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Sci Tech    H4'ed 3/14/10

Who Was Walter Ong, and Why Is His Thought Important Today?

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Nie, Giselle de; Karl F. Morrison and Marco Mostert, eds. Seeing the Invisible in Late Antiquity and the Early Middle Ages. Turnhout, Belgium: Brepols, 2005.

Nightingale, Andrea Wilson. Spectacles of Truth in Classical Greek Philosophy: Theoria in Its Cultural Context. Cambridge, England: CambridgeUniversity Press, 2004.

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Ong, Walter J. Ramus, Method, and the Decay of Dialogue: From the Art of Discourse to the Art of Reason. Cambridge, Massachusetts: HarvardUniversity Press, 1958. A classic study of print culture. Reprinted with a new foreword by Adrian Johns by the University of Chicago Press in 2004. On page 338, in note 54, Ong credits the French philosopher Louis Lavelle (1883-1951) with "a discerning and profound treatment of the visual-oral opposition on which the present discussion [in Ong's book] turns," and Ong refers especially to Lavelle's La parole et l'ecriture (Paris, 1942). In his book Ong refers to the corpuscular sense of life with various terms: corpuscular view of reality, corpuscular epistemology, corpuscular psychology (pages 65-66, 72, 146, 171, 203, 210). For all practical purposes the corpuscular sense of life that Ong refers to is involved in what Bernard Lonergan mocks in Insight: A Study of Human Understanding as the tendency to equate knowing with "taking a good look." Ong also refers to the visualist loading of this tendency as visualism and hypervisualism.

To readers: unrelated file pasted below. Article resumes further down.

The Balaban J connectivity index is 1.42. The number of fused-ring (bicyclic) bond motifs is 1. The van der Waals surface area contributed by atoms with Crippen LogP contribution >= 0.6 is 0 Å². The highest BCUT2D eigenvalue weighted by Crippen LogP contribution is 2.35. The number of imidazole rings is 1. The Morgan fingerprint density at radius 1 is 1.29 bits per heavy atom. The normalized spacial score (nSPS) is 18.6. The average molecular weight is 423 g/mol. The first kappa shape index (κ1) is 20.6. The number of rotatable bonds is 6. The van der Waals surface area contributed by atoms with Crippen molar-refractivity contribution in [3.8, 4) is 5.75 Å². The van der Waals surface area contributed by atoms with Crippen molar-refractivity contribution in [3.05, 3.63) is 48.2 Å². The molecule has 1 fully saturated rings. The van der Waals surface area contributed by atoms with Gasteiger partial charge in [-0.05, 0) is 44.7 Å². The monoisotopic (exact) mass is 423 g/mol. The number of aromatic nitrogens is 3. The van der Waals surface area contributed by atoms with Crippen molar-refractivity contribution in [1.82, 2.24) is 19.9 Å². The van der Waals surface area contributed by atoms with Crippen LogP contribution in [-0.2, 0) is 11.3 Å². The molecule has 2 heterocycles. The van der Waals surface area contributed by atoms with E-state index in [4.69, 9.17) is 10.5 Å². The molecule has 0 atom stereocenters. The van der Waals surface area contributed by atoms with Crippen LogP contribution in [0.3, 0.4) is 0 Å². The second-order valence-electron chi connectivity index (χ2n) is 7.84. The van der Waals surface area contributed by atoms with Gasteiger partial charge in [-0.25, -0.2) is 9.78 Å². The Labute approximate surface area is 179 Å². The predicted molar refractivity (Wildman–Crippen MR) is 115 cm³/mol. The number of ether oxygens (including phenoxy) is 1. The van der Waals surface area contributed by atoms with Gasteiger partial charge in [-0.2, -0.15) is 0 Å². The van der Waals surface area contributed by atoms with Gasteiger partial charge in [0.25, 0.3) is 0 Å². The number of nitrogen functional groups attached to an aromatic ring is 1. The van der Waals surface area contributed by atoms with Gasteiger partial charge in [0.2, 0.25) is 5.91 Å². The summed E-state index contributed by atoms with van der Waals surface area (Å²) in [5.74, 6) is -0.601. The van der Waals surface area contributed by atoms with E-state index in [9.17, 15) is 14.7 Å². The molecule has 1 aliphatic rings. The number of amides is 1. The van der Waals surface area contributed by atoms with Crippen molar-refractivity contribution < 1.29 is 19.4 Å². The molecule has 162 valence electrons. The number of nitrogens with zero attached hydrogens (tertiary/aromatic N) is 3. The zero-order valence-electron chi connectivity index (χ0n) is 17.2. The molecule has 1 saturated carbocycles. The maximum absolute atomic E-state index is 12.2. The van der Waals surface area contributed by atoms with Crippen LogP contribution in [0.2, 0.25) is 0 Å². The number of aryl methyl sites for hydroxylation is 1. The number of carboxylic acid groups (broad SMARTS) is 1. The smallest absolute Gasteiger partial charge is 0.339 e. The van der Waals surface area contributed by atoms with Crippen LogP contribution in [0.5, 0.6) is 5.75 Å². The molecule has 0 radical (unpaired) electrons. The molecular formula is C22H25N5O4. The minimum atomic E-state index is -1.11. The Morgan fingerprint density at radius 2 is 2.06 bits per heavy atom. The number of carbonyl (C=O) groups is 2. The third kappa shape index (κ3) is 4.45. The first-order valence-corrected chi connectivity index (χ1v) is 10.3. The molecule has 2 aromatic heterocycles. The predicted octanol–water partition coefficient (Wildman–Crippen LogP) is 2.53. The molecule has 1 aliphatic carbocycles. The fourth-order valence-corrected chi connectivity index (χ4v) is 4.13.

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Ong, Walter J. The Barbarian Within: And Other Fugitive Essays. New York: Macmillan, 1962. See the index for "visualism."

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Thomas James Farrell is professor emeritus of writing studies at the University of Minnesota Duluth (UMD). He started teaching at UMD in Fall 1987, and he retired from UMD at the end of May 2009. He was born in 1944. He holds three degrees from Saint Louis University (SLU): B.A. in English, 1966; M.A.(T) in English 1968; higher education, 1974. On May 16, 1969, the editors of the SLU student newspaper named him Man of the Year, an honor customarily conferred on an administrator or a faculty member, not on a graduate student -- nor on a woman up to that time. He is the proud author of the book (more...)

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